Jasmin David, an Indian origin woman from Fallowfield in Manchester, was cured of cancer in a drug trial at UK hospital. The news has come as a ray of hope for millions of women suffering from breast cancer across the globe.
In addition to the appreciation for the team of researches and doctors who carried out this successful clinical drug trial, David too has been lauded for volunteering by the social media followers on various platforms.
The Brave Woman Offered Her Body to Help Others
David, 51, was diagnosed with an aggressive triple negative breast cancer in 2017. Having undergone 15 months of treatment, she was cured of cancer but it returned, turning her world upside down. She was given less than to live by the doctors. She also travelled to India to say goodbye to her mother.
And then she was offered the clinical drug trial. This brave woman did not have second thoughts while saying yes as she wanted to help others by volunteering.
A report published by The Week says David's two-year trial at the National Institute for Health and Care Research (NIHR) Manchester Clinical Research Facility (CRF) at Christie NHS Foundation Trust involved an experimental medicine combined with Atezolizumab, an immunotherapy drug administered intravenously. She continued to have this every three weeks. David reportedly stated that initially she had many horrible side effects including headaches and spiking temperatures. "So I was in hospital over Christmas and quite poorly. Then thankfully I started to respond well to the treatment," she said.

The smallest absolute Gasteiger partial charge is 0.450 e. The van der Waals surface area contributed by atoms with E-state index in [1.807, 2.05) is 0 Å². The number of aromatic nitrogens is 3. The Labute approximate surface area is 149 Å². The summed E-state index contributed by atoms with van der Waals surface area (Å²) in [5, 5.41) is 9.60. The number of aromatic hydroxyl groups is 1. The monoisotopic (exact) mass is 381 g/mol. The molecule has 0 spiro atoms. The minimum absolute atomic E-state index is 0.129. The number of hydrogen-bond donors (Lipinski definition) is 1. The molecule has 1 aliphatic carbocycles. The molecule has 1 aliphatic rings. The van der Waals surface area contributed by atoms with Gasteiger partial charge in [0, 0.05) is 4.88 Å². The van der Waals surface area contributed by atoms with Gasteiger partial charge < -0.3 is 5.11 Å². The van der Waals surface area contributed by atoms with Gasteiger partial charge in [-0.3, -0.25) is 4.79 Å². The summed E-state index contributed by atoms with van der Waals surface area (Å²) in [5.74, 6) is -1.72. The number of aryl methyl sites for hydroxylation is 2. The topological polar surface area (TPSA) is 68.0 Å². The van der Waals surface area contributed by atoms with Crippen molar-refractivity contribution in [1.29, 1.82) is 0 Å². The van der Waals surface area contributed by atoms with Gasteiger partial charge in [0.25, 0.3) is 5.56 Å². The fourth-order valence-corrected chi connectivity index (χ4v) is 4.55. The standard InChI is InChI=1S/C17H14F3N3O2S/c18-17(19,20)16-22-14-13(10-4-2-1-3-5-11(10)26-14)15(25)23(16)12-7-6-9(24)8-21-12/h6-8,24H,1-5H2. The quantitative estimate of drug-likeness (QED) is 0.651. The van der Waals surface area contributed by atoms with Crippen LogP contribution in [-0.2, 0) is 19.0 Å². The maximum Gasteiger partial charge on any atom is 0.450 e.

A Twitter user lauded the role of doctors adding, "Cancer Drug Trial: Cancer patient of Indian origin cured completely by medicine, got new life... British doctors did miracle! â how to cure cancer with medicine Indian origin woman in UK cancer free after experimental drug trial."
"51-year-old Jasmin David who earlier had months to live, now looks forward to celebrating her 25th wedding anniversary after the successful NHS trial that cured her breast cancer. She was diagnosed with breast cancer in 2017," shared another Twitter follower.